By Sara M. Butler; posted 17 November 2016.
With the 500th anniversary of Martin Luther’s Ninety-Five Theses looming brightly in the distance, I am once again thinking of the Reformation, a subject upon which much has been written. In a paper I published with the Canadian Journal of History some time ago, I focused on parishioners’ approaches to sacred people and sacred space. The paper was inspired by R.N. Swanson’s concept of “pro-clericalism” – that is, late medieval Englishmen and women were not necessarily anti-clerical, they were pro-clerical, meaning they didn’t dislike priests altogether, they just didn’t particularly fancy the men who filled the role of parish priest around them because they did not live up to the high moral expectations that late medieval parishioners had for their parish priests. In that paper, I explored both anti-clericalism and pro-clericalism, but expanded the approach also to include anti-ecclesiastical and pro-ecclesiastical approaches to sacred space. Today, I’d like to return to that subject. Niggling in the back of my mind is a statement made by J.J. Scarisbrick in 1984, in which he declared that “[i]ndifference was probably more dangerous than anticlericalism.” If we are looking for late medieval portents of the forthcoming Reformation, acts of indifference displayed towards sacred people and sacred spaces may be the most telling of all. To explain: an assault against a priest who is performing mass is orchestrated deliberately to defy his sanctity, but the assailant must acknowledge that inviolability in order to flout it. Similarly, assaults in sacred spaces concede the purity of that space by intentionally desecrating it. Acts of indifference are far worse. A number of interesting cases drawn from the courts of equity demonstrate that defendants simply did not even notice the blasphemous nature of their actions.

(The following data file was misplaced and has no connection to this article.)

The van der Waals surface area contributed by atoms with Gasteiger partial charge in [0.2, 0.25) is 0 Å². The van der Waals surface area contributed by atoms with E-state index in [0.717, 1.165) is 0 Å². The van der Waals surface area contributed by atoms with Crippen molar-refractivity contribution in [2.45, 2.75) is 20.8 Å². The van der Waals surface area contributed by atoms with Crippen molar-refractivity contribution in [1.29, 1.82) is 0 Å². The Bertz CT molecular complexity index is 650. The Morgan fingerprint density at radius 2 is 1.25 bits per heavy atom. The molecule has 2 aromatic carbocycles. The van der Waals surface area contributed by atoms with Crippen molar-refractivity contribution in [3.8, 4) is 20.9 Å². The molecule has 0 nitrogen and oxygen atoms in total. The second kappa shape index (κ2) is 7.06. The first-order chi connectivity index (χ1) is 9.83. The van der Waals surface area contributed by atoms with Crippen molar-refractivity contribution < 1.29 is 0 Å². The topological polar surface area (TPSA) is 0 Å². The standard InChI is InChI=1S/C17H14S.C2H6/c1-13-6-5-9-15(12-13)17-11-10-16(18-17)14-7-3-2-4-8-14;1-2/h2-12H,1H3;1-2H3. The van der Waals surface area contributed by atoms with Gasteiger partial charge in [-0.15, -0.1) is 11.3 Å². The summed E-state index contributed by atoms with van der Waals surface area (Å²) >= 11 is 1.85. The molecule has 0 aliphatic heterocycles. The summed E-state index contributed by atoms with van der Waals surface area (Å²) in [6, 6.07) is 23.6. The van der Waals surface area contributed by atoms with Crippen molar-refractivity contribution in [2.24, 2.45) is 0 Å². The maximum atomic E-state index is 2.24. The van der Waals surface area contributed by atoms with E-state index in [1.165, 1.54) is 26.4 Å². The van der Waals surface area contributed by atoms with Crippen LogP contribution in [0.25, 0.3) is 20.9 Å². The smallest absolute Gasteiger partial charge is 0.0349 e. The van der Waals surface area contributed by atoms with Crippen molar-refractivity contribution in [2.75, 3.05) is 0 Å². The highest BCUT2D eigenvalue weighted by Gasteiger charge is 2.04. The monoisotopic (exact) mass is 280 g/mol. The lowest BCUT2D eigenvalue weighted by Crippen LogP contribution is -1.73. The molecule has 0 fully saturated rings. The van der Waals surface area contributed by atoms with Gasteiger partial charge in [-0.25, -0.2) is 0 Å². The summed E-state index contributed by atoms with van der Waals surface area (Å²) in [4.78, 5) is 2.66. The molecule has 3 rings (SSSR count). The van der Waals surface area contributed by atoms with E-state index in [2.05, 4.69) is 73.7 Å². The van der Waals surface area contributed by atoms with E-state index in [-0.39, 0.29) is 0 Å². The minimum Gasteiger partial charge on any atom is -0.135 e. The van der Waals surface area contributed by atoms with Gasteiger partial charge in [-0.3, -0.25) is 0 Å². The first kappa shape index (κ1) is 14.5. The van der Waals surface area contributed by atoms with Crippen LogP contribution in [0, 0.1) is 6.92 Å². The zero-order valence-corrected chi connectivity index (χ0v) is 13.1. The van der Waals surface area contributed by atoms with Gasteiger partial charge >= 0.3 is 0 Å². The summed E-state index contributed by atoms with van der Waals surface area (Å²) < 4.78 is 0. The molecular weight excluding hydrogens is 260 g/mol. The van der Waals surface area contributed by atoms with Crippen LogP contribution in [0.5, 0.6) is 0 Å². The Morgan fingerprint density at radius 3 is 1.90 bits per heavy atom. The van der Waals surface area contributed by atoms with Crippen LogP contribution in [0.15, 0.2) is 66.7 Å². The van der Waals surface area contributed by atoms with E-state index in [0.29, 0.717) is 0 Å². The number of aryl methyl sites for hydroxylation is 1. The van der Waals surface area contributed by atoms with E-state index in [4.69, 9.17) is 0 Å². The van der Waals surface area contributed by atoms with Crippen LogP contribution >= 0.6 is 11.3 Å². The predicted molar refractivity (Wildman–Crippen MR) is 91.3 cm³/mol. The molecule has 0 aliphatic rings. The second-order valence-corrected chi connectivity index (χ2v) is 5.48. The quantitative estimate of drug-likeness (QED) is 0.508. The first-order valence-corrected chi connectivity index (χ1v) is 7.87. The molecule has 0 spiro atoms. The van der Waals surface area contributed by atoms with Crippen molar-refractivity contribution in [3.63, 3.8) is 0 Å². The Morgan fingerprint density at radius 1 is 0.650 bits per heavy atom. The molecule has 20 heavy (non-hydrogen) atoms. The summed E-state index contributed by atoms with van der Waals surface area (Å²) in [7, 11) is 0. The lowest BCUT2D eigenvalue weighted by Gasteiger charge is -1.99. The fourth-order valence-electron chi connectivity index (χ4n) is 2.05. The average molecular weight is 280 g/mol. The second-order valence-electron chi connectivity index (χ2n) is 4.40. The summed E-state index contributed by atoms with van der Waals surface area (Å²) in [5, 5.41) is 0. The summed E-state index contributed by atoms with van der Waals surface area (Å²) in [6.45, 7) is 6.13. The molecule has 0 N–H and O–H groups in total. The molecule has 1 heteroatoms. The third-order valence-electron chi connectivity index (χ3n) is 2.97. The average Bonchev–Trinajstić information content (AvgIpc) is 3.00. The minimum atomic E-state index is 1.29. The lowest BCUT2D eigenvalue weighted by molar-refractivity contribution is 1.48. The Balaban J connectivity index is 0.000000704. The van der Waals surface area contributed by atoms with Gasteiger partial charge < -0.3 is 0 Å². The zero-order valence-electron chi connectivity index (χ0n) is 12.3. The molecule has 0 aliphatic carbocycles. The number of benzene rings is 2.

Late medieval secular clergy (to simplify: priests and their ilk as opposed to monks and those hiding in their cloisters) were immersed in the world, whether they wanted to be or not. Like the laity, they owned or leased land, they paid taxes, they worried about where their next meal was coming from. During the period of the Hundred Years’ War, they even carried weapons in defence of their English homeland. Nevertheless, their priestly demeanour and engagement in ecclesiastical activities should have differentiated them more absolutely from the lay masses. Yet, it is clear that at times, when parishioners assaulted a priest, they did so not because he was a priest, but because he was just another member of the village. For example, when John Rawson, a London priest, was attacked and “reviled” in the “most shameful manner” in the home of Robert Wryght in Birchenlane by first Anne Fischer, then also her husband John, their conduct makes it clear that they saw him as just a layman. Before attempting to “brain” him with a staff, Anne spoke harshly to Rawson, saying “Thou errant knave, if I were a man as I am a woman, I should cut thy flesh that all the tailors in this town should not make it whole.”  “Errant knave” was a common slander that often landed men and women in court on charges of defamation; but it was not the appropriate slander for a priest. “False priest” certainly was a popular choice: a Norwich defamation case from the year 1512 recounted by Derek Neal has one priest boldly complain to another, “You are a false priest and a false flattering priest and a false tale teller.” So, too, was “whoremonger priest” a good slander for a man of the cloth: Thomas Wybarde of Essex used this epithet on the parson of High Ongar, William Richardson in a dispute during mass on Palm Sunday, 1519, calling him “whoreson and whoremonger priest.” Another common variant of this is “whoreson polshorne priest,”; but “errant knave” was simply the wrong name to call a priest – if you were thinking of him as a priest. Anne Fischer’s remark alerts us to the fact that she attacked him as a man, forgetting entirely that he was also a priest. This indifference to Rawson’s clerical state hints at the overly ambitious mission of Lateran IV that inevitably doomed it to failure. The council’s insistence upon proper dress for the clergy and faultless behaviour was intended primarily to discern the clergy from the laity, to draw attention to their divine calling, and transform them into ideal Christian role models. Rawson is just one example of how clergy had not lived up to Pope Innocent III’s remarkable vision so skilfully articulated in the chapters of the council’s legislation. And as Innocent had predicted, without this unmistakable visible distinction, respect for the clergy as God’s own special servants, was sorely lacking. This case (just one among many) adds a new dimension to our understanding of the pre-Reformation world. Hostility towards priests was sometimes anti-clerical; sometimes it was pro-clerical; sometimes it was not clerical at all.